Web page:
Doug MacBrayne is like any other boy born to great wealth, except he has the uncanny ability to remember pieces of past lives. But before he can decipher the puzzle of these memories, he must first overcome the Dickensonian plot by an unscrupulous psychiatrist who seeks to gain control of the family’s fortune. But Doug has important albeit eccentric allies including his indomitable Scottish nanny, a globe-trotting grandfather, a ghost who inhabits the family chapel, an English teacher who just might be the most recent incarnation of John Milton, a pair of mysterious Gypsies, and a militant corps of young women known only as The Moles
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Phineas fled, the ratty tail of his coat flapping behind him. As he entered the market-square, he noticed the orange-and-green-striped tilts, fluttering from some of the stalls. He smelled the food on display. Hungry, he was well aware that strangers gawked at his convulsive, spastic progress across the rough cobblestones, so he slipped into a dark alley. Blinded for a moment, he slowed, then tripped over a small furry ball suddenly yelping in mortal pain.
Reaching over from where he'd fallen, Phineas tried to gather the tiny black-and-tan mongrel pup to him. The creature spun in circles, dragging its hind foot. His own leg aching from the spill, Phineas finally stretched out enough to grab the mutt, lifted it to his breast.
"There, there," he murmured. The pup shivered, more frightened than hurt, but didn't squirm to escape. Phineas smiled. "You like the warm, don't you?"
The pup worked its way into the opening in his jacket, was soon at Phineas' neck, nursing on the dry skin. Phineas chuckled, leaned against the wall, sighed for what felt like the first time in weeks. He stroked the puppy, tears welling in his eyes. He reached into his pocket, pulled out a thin scrap of cloth. Two coins rattled to the cobblestones. He quickly retrieved them, wiped his eyes, then folded the coins back into his kerchief.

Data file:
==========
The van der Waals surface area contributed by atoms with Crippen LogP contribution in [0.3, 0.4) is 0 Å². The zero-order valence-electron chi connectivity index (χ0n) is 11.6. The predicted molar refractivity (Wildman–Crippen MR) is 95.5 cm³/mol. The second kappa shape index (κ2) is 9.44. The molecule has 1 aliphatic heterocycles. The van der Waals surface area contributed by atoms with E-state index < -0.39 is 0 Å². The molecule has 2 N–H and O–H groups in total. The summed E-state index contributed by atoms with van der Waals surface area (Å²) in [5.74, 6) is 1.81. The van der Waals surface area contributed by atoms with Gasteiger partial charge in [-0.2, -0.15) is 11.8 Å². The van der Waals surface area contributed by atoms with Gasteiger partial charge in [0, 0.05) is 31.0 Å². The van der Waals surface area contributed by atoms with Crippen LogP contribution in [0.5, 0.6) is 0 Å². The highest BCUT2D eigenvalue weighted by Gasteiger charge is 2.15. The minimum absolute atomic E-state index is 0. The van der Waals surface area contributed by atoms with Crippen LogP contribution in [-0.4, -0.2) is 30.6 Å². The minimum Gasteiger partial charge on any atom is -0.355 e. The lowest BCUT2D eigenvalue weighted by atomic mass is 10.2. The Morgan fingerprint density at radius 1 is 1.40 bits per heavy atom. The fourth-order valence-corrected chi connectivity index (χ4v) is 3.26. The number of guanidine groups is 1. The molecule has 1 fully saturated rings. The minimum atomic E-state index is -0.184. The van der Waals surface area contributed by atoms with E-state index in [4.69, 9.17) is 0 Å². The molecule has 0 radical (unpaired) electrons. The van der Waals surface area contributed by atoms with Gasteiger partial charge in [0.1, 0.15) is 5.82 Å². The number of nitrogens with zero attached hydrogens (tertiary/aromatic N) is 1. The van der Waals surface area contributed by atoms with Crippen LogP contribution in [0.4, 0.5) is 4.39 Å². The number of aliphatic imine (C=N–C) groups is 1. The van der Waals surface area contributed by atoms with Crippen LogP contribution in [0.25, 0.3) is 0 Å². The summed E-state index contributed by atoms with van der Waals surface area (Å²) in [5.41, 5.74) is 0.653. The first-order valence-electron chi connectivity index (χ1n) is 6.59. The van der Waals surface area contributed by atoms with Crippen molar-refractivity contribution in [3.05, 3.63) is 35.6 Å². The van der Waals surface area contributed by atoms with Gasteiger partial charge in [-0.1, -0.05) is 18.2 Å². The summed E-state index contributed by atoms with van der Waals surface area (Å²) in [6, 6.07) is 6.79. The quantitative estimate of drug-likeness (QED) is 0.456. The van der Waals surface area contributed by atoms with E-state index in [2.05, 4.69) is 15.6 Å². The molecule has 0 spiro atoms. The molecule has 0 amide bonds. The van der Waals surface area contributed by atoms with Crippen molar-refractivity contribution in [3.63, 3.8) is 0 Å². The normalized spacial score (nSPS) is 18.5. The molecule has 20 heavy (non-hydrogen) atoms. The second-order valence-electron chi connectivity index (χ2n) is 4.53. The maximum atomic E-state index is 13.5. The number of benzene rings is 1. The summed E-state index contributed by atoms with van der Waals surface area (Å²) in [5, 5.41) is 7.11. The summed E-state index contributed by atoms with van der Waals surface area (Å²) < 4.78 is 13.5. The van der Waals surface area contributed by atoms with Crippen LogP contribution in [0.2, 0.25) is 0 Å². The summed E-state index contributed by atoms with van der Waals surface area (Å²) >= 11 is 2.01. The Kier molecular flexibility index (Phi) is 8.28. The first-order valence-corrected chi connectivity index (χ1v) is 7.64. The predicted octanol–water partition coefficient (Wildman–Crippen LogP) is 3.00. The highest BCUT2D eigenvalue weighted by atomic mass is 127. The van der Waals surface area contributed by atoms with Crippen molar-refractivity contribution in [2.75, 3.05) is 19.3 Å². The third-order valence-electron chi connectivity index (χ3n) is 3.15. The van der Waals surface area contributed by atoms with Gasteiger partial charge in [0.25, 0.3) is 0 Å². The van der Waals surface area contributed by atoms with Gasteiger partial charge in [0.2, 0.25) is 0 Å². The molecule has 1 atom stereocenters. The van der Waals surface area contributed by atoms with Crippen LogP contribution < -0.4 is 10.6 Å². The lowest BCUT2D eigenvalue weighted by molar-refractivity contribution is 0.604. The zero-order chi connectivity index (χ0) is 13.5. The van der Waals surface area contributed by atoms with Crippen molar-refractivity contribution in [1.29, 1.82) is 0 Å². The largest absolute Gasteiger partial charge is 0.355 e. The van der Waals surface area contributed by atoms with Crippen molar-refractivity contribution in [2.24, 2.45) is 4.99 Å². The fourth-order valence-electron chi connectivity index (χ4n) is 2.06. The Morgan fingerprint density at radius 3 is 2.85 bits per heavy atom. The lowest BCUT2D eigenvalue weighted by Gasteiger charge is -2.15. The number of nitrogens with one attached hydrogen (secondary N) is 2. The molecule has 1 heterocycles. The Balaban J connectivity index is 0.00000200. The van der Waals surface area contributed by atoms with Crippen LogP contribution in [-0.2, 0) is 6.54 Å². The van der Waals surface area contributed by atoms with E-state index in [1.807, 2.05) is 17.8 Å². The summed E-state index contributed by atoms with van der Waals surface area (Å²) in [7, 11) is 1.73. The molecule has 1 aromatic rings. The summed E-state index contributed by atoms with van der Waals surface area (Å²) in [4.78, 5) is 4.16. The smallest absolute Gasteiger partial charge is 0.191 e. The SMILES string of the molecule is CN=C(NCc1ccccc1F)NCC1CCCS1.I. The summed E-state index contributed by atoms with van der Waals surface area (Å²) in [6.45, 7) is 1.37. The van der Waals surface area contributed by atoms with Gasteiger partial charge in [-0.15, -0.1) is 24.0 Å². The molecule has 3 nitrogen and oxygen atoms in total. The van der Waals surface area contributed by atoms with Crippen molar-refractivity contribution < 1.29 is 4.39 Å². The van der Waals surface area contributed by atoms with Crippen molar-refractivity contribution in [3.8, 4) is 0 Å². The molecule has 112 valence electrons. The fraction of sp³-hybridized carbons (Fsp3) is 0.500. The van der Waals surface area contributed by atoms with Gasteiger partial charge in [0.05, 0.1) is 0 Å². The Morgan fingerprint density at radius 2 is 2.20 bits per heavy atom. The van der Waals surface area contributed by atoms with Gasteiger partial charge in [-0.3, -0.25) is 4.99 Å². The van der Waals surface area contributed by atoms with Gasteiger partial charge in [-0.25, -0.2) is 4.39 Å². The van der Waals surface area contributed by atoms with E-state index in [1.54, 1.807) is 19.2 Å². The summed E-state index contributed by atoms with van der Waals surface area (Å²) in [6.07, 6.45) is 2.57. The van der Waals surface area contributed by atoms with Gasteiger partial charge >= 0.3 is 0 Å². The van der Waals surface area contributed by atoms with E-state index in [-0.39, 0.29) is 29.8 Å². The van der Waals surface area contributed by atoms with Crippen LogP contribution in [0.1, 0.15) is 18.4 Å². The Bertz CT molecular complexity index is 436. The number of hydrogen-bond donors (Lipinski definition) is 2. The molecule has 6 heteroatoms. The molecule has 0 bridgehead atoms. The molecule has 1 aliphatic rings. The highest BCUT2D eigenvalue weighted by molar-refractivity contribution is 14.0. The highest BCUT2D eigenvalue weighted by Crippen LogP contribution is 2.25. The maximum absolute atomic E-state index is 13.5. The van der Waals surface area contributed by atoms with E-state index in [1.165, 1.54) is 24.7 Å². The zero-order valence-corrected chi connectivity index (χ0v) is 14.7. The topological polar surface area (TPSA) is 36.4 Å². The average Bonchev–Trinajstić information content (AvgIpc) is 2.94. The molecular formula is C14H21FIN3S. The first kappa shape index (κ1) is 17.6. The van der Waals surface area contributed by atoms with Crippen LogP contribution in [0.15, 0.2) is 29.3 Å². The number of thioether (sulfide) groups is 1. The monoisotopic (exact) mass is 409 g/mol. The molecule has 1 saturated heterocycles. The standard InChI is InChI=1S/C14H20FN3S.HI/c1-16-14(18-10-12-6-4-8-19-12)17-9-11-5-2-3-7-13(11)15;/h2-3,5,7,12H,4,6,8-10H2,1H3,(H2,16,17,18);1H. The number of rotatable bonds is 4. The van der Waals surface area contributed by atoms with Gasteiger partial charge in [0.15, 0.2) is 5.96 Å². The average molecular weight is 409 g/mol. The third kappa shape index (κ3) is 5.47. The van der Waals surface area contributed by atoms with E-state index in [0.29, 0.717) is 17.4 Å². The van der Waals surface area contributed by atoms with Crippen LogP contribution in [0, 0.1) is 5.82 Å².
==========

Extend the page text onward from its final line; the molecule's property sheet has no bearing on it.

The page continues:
"Ah, pup. If I could take care of myself better, I might be able to take care of you, as well."
The creature was now working its way up into Phineas' long blond hair. One of its paws caught in several strands near the back, yanking painfully on the livid, red birthmark, spread like an inkspill on the back of his head. Carefully, Phineas pulled the dog down to his chest.
In the dark, to his left, he heard the low growl of another dog, probably the mother. Creakily, he rose, carried the pup over to an emaciated bitch lying amidst the rubble. She looked up slowly. Phineas noticed the thin froth at her jaw. Suddenly her growl deepened.
"It's okay, mum. Your pup is here, now."
But her attention was behind him. Phineas turned to see a huge, glowering man with a dark, curly beard split at the chin. Dressed in rags, he held his hands behind him.
"Her pup wandered off," Phineas said, meekly, "I was bringing it back."
The man nodded. Phineas straightened painfully, started to hobble past. There was a brief flurry, the man's arms moved quickly. A brilliant explosion went off in Phineas' head. Sparks burst, cascading behind his eyes — fleeting streaks of starry light: meteor trails which smeared, then faded to total blackness.